Thomas, Oklahoma

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Thomas, Oklahoma
City
Location of Thomas, Oklahoma
Location of Thomas, Oklahoma
Coordinates: 35°44′51″N 98°44′58″W / 35.7476127°N 98.7494195°W / 35.7476127; -98.7494195Coordinates: 35°44′51″N 98°44′58″W / 35.7476127°N 98.7494195°W / 35.7476127; -98.7494195
Country United States
State Oklahoma
County Custer
Area
 • Total 1.183282 sq mi (3.064687 km2)
 • Land 1.183282 sq mi (3.064687 km2)
 • Water 0.0 sq mi (0.0 km2)
Elevation 1,794 ft (547 m)
Population (2010)
 • Total 1,181
 • Density 1,000/sq mi (390/km2)
Time zone Central (CST) (UTC-6)
 • Summer (DST) CDT (UTC-5)
ZIP code 73669
Area code(s) 580
FIPS code 40-73450[1]
GNIS feature ID 1098845[2]

Thomas is a city in Custer County, Oklahoma, United States. The population was 1,181 at the 2010 census.

History[edit]

Thomas was named for William Thomas, who owned a general store and served as postmaster, when the first post office was established at the store on February 12, 1894, while this area was part of Oklahoma Territory. Joseph W. Morris claimed a homestead at the site during the Cheyenne-Arapaho opening in 1892. The Oklahoma Railway Townsite platted Morris' land in 1902, the same year that the Blackwell, Enid and Southwestern Railroad (later the St. Louis and San Francisco Railway) constructed a line through Thomas. In 1906, the Kansas City, Mexico and Orient Railway (later the Atchison, Topeka and Santa Fe Railway) also built a line through the town. Most of the early settlers were members of the Amish, the Dunkards, and the Church of the United Brethren in Christ religious groups.[3]

Geography[edit]

Thomas is located at 35°44′47″N 98°44′54″W / 35.74639°N 98.74833°W / 35.74639; -98.74833 (35.746419, -98.748264).[4] According to the United States Census Bureau, the city has a total area of 1.2 square miles (3.1 km2), all of it land.

Demographics[edit]

Historical population
Census Pop.
1910 1,371
1920 1,223 −10.8%
1930 1,256 2.7%
1940 1,220 −2.9%
1950 1,171 −4.0%
1960 1,211 3.4%
1970 1,336 10.3%
1980 1,515 13.4%
1990 1,246 −17.8%
2000 1,238 −0.6%
2010 1,181 −4.6%
Est. 2015 1,244 [5] 5.3%
U.S. Decennial Census[6]

As of the census[1] of 2000, there were 1,238 people, 486 households, and 337 families residing in the city. The population density was 1,041.8 people per square mile (401.7/km²). There were 596 housing units at an average density of 501.5 per square mile (193.4/km²). The racial makeup of the city was 88.85% White, 0.08% African American, 8.08% Native American, 0.57% from other races, and 2.42% from two or more races. Hispanic or Latino of any race were 1.70% of the population.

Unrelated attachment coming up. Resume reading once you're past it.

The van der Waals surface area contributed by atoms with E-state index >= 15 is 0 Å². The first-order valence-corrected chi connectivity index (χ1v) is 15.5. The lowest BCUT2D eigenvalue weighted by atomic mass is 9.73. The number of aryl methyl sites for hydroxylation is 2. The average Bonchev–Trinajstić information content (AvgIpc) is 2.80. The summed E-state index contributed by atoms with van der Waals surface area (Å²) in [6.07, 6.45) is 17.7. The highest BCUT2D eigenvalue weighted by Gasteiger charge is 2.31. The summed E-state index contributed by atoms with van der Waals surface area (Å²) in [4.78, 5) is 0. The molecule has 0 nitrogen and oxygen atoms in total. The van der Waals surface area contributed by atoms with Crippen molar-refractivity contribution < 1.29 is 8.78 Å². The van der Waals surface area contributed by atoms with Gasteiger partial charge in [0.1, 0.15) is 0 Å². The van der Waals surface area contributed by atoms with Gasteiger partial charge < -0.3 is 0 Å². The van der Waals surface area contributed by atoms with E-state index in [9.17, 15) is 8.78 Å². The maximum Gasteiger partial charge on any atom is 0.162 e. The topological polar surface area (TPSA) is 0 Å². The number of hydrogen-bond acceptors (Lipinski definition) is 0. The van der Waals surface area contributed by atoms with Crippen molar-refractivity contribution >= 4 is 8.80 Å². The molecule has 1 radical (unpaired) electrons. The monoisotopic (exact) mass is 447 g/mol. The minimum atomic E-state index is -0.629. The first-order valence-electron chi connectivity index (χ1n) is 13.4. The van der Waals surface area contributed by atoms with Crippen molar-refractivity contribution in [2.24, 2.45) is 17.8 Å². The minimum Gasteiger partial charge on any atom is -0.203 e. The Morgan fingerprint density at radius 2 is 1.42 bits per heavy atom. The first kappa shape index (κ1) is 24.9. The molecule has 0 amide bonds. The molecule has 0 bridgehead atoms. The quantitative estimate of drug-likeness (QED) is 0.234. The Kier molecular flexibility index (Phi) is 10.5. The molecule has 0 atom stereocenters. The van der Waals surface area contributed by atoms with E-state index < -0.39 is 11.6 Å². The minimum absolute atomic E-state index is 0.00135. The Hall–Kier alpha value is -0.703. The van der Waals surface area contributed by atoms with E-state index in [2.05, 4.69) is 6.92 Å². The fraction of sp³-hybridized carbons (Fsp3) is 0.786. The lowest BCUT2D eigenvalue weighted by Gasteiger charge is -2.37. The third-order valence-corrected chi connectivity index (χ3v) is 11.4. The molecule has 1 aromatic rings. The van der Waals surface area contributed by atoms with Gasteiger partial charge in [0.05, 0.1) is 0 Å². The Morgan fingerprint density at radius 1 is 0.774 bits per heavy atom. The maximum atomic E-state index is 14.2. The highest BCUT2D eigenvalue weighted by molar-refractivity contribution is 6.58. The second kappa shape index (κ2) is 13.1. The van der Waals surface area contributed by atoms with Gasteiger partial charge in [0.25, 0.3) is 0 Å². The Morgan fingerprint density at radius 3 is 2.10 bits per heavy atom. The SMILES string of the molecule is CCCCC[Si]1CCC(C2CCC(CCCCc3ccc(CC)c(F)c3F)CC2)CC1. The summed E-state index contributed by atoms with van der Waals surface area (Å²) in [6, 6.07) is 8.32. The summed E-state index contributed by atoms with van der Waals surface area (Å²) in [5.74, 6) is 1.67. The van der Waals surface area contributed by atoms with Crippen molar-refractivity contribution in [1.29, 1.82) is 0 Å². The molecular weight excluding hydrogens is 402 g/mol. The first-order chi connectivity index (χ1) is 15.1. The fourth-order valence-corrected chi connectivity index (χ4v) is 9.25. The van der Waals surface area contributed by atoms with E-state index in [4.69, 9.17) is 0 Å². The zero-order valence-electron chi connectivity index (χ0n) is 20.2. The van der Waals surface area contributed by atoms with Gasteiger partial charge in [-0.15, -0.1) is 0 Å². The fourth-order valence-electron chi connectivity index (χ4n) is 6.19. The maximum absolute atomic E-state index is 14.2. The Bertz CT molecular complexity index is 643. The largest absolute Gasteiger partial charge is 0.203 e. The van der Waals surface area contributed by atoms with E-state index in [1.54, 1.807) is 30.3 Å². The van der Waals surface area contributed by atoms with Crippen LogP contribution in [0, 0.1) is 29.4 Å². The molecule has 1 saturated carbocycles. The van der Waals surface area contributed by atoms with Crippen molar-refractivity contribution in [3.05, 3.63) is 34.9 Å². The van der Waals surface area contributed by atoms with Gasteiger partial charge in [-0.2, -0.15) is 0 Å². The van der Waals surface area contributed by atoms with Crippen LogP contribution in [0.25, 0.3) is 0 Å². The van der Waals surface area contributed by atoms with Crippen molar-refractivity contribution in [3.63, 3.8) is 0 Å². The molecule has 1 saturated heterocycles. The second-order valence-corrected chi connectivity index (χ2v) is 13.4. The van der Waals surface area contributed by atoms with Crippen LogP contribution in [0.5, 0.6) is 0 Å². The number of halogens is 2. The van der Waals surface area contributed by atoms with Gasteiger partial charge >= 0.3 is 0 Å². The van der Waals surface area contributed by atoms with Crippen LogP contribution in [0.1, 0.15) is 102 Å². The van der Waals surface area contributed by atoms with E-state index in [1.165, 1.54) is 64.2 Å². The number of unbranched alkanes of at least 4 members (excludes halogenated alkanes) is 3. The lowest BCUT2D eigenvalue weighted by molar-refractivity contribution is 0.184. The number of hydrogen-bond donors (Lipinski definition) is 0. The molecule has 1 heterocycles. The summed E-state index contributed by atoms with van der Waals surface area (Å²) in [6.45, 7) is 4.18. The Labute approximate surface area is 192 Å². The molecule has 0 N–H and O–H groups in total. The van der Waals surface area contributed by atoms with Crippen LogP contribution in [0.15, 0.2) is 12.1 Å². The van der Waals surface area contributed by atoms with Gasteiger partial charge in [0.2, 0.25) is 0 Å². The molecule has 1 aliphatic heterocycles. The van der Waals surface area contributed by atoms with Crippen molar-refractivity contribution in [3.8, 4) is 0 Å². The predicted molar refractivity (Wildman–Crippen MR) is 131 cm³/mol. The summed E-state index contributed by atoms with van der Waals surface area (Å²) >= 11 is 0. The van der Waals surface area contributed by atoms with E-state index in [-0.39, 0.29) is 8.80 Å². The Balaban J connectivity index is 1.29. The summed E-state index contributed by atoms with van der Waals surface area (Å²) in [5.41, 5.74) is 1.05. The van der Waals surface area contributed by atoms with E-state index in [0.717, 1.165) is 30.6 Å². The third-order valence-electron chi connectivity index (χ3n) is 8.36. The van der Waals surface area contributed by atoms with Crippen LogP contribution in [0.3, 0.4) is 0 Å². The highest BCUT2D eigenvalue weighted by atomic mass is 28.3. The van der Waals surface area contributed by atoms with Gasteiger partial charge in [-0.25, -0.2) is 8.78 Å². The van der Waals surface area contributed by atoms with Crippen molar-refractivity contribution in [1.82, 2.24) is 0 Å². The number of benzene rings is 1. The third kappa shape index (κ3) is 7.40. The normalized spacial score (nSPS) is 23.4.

There were 486 households out of which 31.7% had children under the age of 18 living with them, 56.4% were married couples living together, 10.3% had a female householder with no husband present, and 30.5% were non-families. 28.6% of all households were made up of individuals and 14.8% had someone living alone who was 65 years of age or older. The average household size was 2.43 and the average family size was 2.99.

In the city, the population was spread out with 25.8% under the age of 18, 6.9% from 18 to 24, 23.5% from 25 to 44, 21.1% from 45 to 64, and 22.6% who were 65 years of age or older. The median age was 41 years. For every 100 females there were 91.0 males. For every 100 females age 18 and over, there were 83.6 males.

The median income for a household in the city was $30,083, and the median income for a family was $36,667. Males had a median income of $30,000 versus $17,440 for females. The per capita income for the city was $15,693. About 13.0% of families and 17.2% of the population were below the poverty line, including 25.7% of those under age 18 and 18.2% of those age 65 or over.

Economy[edit]

Originally a marketing community and shipping point for the surrounding agricultural area, Thomas has evolved into a bedroom community. According to the Encyclopedia of Oklahoma History and Culture, Over 91 percent of the employed residents commute to work in other communities.[3]

The oil refinery at Thomas is one of only five refineries that was operating in Oklahoma in 2015. Formerly known as the Barrett Refinery, this facility has a rated capacity of 14,000 barrels per day. In the oil industry, a barrel (Bbl) is equal to 42 U. S. gallons. Hence, this is now the smallest refinery operating in the state. After the Barrett Company declared bankruptcy, the refinery was scheduled to close permanently on December 22, 2005. Instead, an Oklahoma City firm, Ventura Refining and Transmission, LLC. Revival of the refinery was expected to open up about 30 to 50 new local jobs, excluding personnel needed to drive about 30 trucks handling product deliveries per day.[7]

Government[edit]

The city of Thomas has an aldermanic form of government.[3]

Media[edit]

The Thomas Tribune was first published weekly in 1902, and is still being published. It has an online edition.[3]

References[edit]

External links[edit]